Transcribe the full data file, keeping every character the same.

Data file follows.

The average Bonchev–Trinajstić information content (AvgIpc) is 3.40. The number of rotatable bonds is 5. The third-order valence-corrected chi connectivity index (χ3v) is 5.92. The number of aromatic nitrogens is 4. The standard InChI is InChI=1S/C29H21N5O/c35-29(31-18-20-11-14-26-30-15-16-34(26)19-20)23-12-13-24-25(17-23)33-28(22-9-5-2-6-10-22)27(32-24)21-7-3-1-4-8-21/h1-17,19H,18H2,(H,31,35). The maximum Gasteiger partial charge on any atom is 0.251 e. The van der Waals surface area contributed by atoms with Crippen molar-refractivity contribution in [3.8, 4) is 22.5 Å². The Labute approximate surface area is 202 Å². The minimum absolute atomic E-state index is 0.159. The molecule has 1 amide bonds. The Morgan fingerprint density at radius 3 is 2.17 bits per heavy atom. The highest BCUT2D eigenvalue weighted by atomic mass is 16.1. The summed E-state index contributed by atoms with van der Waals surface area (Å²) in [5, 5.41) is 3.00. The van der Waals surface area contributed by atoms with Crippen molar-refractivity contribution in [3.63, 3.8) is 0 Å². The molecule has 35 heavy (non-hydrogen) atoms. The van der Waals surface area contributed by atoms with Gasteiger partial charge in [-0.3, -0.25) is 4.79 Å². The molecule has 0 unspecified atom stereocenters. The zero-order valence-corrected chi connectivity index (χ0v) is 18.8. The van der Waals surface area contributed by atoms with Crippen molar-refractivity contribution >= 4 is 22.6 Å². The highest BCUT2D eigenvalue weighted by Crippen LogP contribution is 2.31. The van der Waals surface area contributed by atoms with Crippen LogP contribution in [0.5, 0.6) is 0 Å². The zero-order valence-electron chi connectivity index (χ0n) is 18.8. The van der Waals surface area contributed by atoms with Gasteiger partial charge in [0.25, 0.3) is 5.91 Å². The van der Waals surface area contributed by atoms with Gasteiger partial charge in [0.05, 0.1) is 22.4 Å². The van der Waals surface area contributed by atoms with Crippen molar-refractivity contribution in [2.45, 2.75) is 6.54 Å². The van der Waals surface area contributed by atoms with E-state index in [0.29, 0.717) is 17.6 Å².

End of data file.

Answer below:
The average Bonchev–Trinajstić information content (AvgIpc) is 3.40. The number of rotatable bonds is 5. The third-order valence-corrected chi connectivity index (χ3v) is 5.92. The number of aromatic nitrogens is 4. The standard InChI is InChI=1S/C29H21N5O/c35-29(31-18-20-11-14-26-30-15-16-34(26)19-20)23-12-13-24-25(17-23)33-28(22-9-5-2-6-10-22)27(32-24)21-7-3-1-4-8-21/h1-17,19H,18H2,(H,31,35). The maximum Gasteiger partial charge on any atom is 0.251 e. The van der Waals surface area contributed by atoms with Crippen molar-refractivity contribution in [3.8, 4) is 22.5 Å². The Labute approximate surface area is 202 Å². The minimum absolute atomic E-state index is 0.159. The molecule has 1 amide bonds. The Morgan fingerprint density at radius 3 is 2.17 bits per heavy atom. The highest BCUT2D eigenvalue weighted by atomic mass is 16.1. The summed E-state index contributed by atoms with van der Waals surface area (Å²) in [5, 5.41) is 3.00. The van der Waals surface area contributed by atoms with Crippen molar-refractivity contribution in [3.63, 3.8) is 0 Å². The molecule has 35 heavy (non-hydrogen) atoms. The van der Waals surface area contributed by atoms with Gasteiger partial charge in [-0.3, -0.25) is 4.79 Å². The molecule has 0 unspecified atom stereocenters. The zero-order valence-corrected chi connectivity index (χ0v) is 18.8. The van der Waals surface area contributed by atoms with Crippen molar-refractivity contribution >= 4 is 22.6 Å². The highest BCUT2D eigenvalue weighted by Crippen LogP contribution is 2.31. The van der Waals surface area contributed by atoms with Crippen LogP contribution in [0.5, 0.6) is 0 Å². The zero-order valence-electron chi connectivity index (χ0n) is 18.8. The van der Waals surface area contributed by atoms with Gasteiger partial charge in [0.25, 0.3) is 5.91 Å². The van der Waals surface area contributed by atoms with Gasteiger partial charge in [0.05, 0.1) is 22.4 Å². The van der Waals surface area contributed by atoms with Crippen molar-refractivity contribution in [2.45, 2.75) is 6.54 Å². The van der Waals surface area contributed by atoms with E-state index in [0.29, 0.717) is 17.6 Å².